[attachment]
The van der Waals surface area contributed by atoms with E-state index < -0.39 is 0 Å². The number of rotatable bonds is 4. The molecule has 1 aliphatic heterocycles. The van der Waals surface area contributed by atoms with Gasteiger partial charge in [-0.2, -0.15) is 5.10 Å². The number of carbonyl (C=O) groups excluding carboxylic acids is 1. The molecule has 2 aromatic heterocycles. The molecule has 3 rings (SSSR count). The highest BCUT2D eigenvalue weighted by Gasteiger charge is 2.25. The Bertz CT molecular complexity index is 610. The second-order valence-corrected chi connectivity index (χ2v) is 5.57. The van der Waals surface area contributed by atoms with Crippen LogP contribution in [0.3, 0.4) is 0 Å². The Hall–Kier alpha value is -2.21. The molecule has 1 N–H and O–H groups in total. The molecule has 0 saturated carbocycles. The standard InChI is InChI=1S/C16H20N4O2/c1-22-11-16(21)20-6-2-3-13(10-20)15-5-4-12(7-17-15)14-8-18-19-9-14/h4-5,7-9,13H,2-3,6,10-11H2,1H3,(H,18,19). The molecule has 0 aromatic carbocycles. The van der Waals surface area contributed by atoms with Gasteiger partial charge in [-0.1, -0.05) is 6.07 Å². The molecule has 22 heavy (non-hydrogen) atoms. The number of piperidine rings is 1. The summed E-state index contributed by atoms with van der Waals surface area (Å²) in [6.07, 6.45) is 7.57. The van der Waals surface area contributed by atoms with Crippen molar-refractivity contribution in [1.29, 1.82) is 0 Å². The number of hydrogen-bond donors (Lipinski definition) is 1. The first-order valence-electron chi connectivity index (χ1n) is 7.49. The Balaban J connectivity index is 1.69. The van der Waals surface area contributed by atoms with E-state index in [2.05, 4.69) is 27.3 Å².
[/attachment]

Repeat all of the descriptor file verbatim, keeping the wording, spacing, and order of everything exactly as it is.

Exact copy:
The van der Waals surface area contributed by atoms with E-state index < -0.39 is 0 Å². The number of rotatable bonds is 4. The molecule has 1 aliphatic heterocycles. The van der Waals surface area contributed by atoms with Gasteiger partial charge in [-0.2, -0.15) is 5.10 Å². The number of carbonyl (C=O) groups excluding carboxylic acids is 1. The molecule has 2 aromatic heterocycles. The molecule has 3 rings (SSSR count). The highest BCUT2D eigenvalue weighted by Gasteiger charge is 2.25. The Bertz CT molecular complexity index is 610. The second-order valence-corrected chi connectivity index (χ2v) is 5.57. The van der Waals surface area contributed by atoms with Crippen LogP contribution in [0.3, 0.4) is 0 Å². The Hall–Kier alpha value is -2.21. The molecule has 1 N–H and O–H groups in total. The molecule has 0 saturated carbocycles. The standard InChI is InChI=1S/C16H20N4O2/c1-22-11-16(21)20-6-2-3-13(10-20)15-5-4-12(7-17-15)14-8-18-19-9-14/h4-5,7-9,13H,2-3,6,10-11H2,1H3,(H,18,19). The molecule has 0 aromatic carbocycles. The van der Waals surface area contributed by atoms with Gasteiger partial charge in [-0.1, -0.05) is 6.07 Å². The molecule has 22 heavy (non-hydrogen) atoms. The number of piperidine rings is 1. The summed E-state index contributed by atoms with van der Waals surface area (Å²) in [6.07, 6.45) is 7.57. The van der Waals surface area contributed by atoms with Crippen molar-refractivity contribution in [1.29, 1.82) is 0 Å². The number of hydrogen-bond donors (Lipinski definition) is 1. The first-order valence-electron chi connectivity index (χ1n) is 7.49. The Balaban J connectivity index is 1.69. The van der Waals surface area contributed by atoms with E-state index in [2.05, 4.69) is 27.3 Å².